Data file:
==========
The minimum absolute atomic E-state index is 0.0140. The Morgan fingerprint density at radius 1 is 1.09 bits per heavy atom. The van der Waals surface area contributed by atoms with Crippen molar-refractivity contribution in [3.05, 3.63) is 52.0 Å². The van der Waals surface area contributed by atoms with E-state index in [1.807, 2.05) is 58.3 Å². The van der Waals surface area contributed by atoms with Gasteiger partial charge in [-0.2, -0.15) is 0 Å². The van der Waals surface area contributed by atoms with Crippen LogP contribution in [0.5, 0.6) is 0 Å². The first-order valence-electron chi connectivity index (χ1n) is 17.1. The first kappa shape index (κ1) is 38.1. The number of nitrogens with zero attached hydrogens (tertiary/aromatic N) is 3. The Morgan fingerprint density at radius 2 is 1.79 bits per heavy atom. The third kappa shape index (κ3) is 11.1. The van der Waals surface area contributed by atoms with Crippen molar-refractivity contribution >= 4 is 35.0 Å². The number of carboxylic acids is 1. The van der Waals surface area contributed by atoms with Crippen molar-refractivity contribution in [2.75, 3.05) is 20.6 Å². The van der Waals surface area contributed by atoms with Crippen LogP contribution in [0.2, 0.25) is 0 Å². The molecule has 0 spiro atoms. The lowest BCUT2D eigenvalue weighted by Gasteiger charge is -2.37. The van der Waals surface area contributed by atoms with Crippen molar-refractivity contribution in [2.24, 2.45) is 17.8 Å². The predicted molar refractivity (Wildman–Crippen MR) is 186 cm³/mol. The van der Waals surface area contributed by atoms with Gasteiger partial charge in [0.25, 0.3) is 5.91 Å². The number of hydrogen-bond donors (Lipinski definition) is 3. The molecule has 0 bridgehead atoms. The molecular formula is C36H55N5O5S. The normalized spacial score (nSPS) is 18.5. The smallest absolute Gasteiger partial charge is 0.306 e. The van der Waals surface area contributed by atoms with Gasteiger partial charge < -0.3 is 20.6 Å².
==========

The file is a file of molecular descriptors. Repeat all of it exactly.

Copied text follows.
The minimum absolute atomic E-state index is 0.0140. The Morgan fingerprint density at radius 1 is 1.09 bits per heavy atom. The van der Waals surface area contributed by atoms with Crippen molar-refractivity contribution in [3.05, 3.63) is 52.0 Å². The van der Waals surface area contributed by atoms with E-state index in [1.807, 2.05) is 58.3 Å². The van der Waals surface area contributed by atoms with Gasteiger partial charge in [-0.2, -0.15) is 0 Å². The van der Waals surface area contributed by atoms with Crippen LogP contribution in [0.5, 0.6) is 0 Å². The first-order valence-electron chi connectivity index (χ1n) is 17.1. The first kappa shape index (κ1) is 38.1. The number of nitrogens with zero attached hydrogens (tertiary/aromatic N) is 3. The Morgan fingerprint density at radius 2 is 1.79 bits per heavy atom. The third kappa shape index (κ3) is 11.1. The van der Waals surface area contributed by atoms with Crippen molar-refractivity contribution >= 4 is 35.0 Å². The number of carboxylic acids is 1. The van der Waals surface area contributed by atoms with Crippen molar-refractivity contribution in [2.75, 3.05) is 20.6 Å². The van der Waals surface area contributed by atoms with Crippen LogP contribution in [0.2, 0.25) is 0 Å². The molecule has 0 spiro atoms. The lowest BCUT2D eigenvalue weighted by Gasteiger charge is -2.37. The van der Waals surface area contributed by atoms with Crippen molar-refractivity contribution in [2.24, 2.45) is 17.8 Å². The predicted molar refractivity (Wildman–Crippen MR) is 186 cm³/mol. The van der Waals surface area contributed by atoms with Gasteiger partial charge in [0.25, 0.3) is 5.91 Å². The number of hydrogen-bond donors (Lipinski definition) is 3. The molecule has 0 bridgehead atoms. The molecular formula is C36H55N5O5S. The normalized spacial score (nSPS) is 18.5. The smallest absolute Gasteiger partial charge is 0.306 e. The van der Waals surface area contributed by atoms with Gasteiger partial charge < -0.3 is 20.6 Å².